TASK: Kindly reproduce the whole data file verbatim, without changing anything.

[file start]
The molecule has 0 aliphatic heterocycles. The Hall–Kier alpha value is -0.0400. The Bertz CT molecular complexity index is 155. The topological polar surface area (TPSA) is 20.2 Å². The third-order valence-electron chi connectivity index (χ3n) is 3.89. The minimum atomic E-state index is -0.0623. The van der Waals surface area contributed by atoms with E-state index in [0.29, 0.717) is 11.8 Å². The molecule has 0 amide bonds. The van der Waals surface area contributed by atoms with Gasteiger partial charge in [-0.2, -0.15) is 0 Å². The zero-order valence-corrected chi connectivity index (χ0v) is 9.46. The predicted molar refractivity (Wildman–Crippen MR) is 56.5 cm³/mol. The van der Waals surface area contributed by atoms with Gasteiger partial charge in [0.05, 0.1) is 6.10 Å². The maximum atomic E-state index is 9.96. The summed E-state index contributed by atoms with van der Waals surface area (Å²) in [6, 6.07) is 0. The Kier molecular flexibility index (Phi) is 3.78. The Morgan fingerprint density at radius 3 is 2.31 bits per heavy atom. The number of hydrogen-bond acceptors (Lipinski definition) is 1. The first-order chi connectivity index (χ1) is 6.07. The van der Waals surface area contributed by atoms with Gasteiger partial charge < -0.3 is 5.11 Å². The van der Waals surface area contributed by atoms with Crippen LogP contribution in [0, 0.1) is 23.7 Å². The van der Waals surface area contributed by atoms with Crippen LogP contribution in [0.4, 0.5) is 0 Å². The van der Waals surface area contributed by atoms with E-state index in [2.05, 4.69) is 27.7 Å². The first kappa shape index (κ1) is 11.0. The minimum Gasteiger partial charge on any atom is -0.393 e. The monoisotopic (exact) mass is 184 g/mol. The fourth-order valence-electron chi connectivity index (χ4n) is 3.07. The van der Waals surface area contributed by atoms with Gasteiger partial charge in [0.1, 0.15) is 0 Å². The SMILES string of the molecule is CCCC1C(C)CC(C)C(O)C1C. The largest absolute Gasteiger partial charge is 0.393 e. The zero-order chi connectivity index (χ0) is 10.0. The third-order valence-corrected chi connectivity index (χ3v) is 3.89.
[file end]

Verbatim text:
The molecule has 0 aliphatic heterocycles. The Hall–Kier alpha value is -0.0400. The Bertz CT molecular complexity index is 155. The topological polar surface area (TPSA) is 20.2 Å². The third-order valence-electron chi connectivity index (χ3n) is 3.89. The minimum atomic E-state index is -0.0623. The van der Waals surface area contributed by atoms with E-state index in [0.29, 0.717) is 11.8 Å². The molecule has 0 amide bonds. The van der Waals surface area contributed by atoms with Gasteiger partial charge in [-0.2, -0.15) is 0 Å². The zero-order valence-corrected chi connectivity index (χ0v) is 9.46. The predicted molar refractivity (Wildman–Crippen MR) is 56.5 cm³/mol. The van der Waals surface area contributed by atoms with Gasteiger partial charge in [0.05, 0.1) is 6.10 Å². The maximum atomic E-state index is 9.96. The summed E-state index contributed by atoms with van der Waals surface area (Å²) in [6, 6.07) is 0. The Kier molecular flexibility index (Phi) is 3.78. The Morgan fingerprint density at radius 3 is 2.31 bits per heavy atom. The number of hydrogen-bond acceptors (Lipinski definition) is 1. The first-order chi connectivity index (χ1) is 6.07. The van der Waals surface area contributed by atoms with Gasteiger partial charge < -0.3 is 5.11 Å². The van der Waals surface area contributed by atoms with Crippen LogP contribution in [0, 0.1) is 23.7 Å². The van der Waals surface area contributed by atoms with Crippen LogP contribution in [0.4, 0.5) is 0 Å². The van der Waals surface area contributed by atoms with E-state index in [2.05, 4.69) is 27.7 Å². The first kappa shape index (κ1) is 11.0. The minimum Gasteiger partial charge on any atom is -0.393 e. The monoisotopic (exact) mass is 184 g/mol. The fourth-order valence-electron chi connectivity index (χ4n) is 3.07. The van der Waals surface area contributed by atoms with Gasteiger partial charge in [0.1, 0.15) is 0 Å². The SMILES string of the molecule is CCCC1C(C)CC(C)C(O)C1C. The largest absolute Gasteiger partial charge is 0.393 e. The zero-order chi connectivity index (χ0) is 10.0. The third-order valence-corrected chi connectivity index (χ3v) is 3.89.